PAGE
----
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Self-disclosure is the transparent sharing of one’s genuine inner state or experience. 

It is the opposite of subtle avoidance, which is an attempt to “hide” oneself during communication (Plasencia, Alden, and Taylor 2011, 668). Avoidance is common in social anxiety, in particular. Avoidance behaviors include reduced eye contact (such as pretending to look at our phones), staying quiet during a conversation, or choosing a seat that is away from others.

For a successful deep human-to-human connection to occur, both individuals must have matching and fairly elevated levels of self-disclosure. If I tell you how I am really feeling, you will often respond by sharing how you are really feeling. And voila! Genuine bonding has just occurred.

Self-Disclosure is Confident Confession

Self-disclosure includes being open about one’s feelings, values, goals, like/dislikes, interests, etc. Indeed, authenticity (versus trying to please or conform to others) has been linked to “higher self-esteem, stronger emotional well-being and more positive relationship functioning” (Plasencia, Alden, and Taylor 2011, 668).  A high level of self-disclosure indicates than an individual values who they are, is comfortable with both their strengths and weaknesses, and is not afraid of rejection.

Self-disclosure, at its core, is confession. It is permission for self, and others, to simply be human. James 5:16 (NKJV) states, “Confess your trespasses to one another, and pray for one another, that you may be healed....” I could paraphrase this verse as "Reveal the real you, flaws and all, for the highest level of wellbeing." Christians, in particular, can be comfortable with allowing their flaws to show, while simultaneously living as forgiven and loved individuals. We can be confident in being our authentic selves.

Of course, self-disclosure has a time and place. It is not necessary to share intimate details about your past with the grocery store clerk or gas station attendant. Emotional intimacy is not always the desired result of communication, so self-disclosure must be purposeful and considered.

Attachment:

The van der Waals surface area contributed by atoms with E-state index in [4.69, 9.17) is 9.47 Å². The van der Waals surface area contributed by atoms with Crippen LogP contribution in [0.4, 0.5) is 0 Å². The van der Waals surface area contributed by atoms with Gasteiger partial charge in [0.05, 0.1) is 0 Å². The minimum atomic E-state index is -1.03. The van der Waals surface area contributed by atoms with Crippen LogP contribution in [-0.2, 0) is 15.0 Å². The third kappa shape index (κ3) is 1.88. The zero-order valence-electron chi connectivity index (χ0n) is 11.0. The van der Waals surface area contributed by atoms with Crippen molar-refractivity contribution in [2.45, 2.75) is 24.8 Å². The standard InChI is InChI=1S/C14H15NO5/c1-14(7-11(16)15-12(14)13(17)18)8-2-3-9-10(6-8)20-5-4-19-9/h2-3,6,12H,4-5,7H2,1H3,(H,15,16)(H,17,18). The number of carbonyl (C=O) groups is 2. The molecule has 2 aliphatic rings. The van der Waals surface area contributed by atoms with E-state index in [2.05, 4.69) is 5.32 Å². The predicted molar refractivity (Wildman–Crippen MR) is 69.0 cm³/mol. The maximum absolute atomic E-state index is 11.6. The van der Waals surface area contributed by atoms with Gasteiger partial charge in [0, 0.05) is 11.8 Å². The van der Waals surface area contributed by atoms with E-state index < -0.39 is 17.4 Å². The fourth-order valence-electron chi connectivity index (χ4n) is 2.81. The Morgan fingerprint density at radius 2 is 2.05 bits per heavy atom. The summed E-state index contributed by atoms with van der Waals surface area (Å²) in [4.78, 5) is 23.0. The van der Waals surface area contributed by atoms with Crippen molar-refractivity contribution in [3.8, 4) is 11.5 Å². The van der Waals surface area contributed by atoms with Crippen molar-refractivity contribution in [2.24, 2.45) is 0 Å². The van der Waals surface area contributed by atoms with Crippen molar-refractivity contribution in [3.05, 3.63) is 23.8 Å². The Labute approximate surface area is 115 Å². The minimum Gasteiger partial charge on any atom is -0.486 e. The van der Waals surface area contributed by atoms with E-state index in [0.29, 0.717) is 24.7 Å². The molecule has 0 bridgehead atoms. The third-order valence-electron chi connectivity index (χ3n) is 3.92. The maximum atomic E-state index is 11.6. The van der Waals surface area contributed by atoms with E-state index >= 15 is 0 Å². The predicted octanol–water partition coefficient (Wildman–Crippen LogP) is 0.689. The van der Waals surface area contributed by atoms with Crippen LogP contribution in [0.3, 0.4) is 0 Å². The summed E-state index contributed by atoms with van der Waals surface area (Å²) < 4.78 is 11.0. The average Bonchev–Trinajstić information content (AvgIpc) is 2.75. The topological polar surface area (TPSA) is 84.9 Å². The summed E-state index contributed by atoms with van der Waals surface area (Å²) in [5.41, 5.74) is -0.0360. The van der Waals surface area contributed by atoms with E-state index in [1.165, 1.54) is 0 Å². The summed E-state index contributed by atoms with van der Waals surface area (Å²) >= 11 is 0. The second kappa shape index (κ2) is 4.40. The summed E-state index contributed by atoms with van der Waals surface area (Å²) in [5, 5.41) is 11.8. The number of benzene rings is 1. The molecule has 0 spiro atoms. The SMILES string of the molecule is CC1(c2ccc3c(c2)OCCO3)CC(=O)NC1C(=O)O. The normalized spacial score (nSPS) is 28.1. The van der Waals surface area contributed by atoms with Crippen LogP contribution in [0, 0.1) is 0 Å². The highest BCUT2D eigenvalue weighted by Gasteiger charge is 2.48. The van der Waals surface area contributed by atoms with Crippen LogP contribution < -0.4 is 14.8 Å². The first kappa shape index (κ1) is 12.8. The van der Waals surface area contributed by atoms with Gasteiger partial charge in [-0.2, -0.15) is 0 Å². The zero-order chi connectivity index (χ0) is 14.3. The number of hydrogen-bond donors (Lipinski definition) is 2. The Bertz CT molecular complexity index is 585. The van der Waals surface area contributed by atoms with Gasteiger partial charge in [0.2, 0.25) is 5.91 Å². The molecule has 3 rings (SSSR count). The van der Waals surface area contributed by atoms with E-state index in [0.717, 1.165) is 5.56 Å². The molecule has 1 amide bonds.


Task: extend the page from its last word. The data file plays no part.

The Key to Unlocking Connection

When genuine fellowship is the goal, however, self-disclosure is the key to unlocking connection.  People are drawn to others they perceive as "open".  In contrast, a lack of self-disclosure signals to others that a wall is up. Keep out! In fact, research shows that avoidance-based safety behaviors (things we do to avoid rejection) increase the likelihood of social rejection- the very thing we are trying to avoid.

We all fall somewhere on a continuum of naturally "open" or low on self-disclosure.  My natural position is a -10 on the "open" scale. Self-disclosure does not come naturally to me. My husband, on the other hand, is a +10, which is why people are frequently drawn to him (and its one of my favorite qualities about him). 

Personally, I have found that even the slightest shift towards being more open is deeply rewarding. It always results in deeper connections. And even tiny steps towards greater wellbeing are worth celebrating.

This week, try opening up just a little more than you would normally. And then watch the magic of self-disclosure unfold. 


Plasencia, M. Leili, Alden, Lynn E., and Taylor, Charles T. 2011. "Differential Effects of Safety Behaviour Subtypes in Social Anxiety Disorder.” Behaviour Research and Therapy 49(10): 665-675. doi:10.1016/j.brat.2011.07.005

This article was adapted from "The Gift of Social Anxiety: Finding Rest in God's Grace," Rajnus, 2016.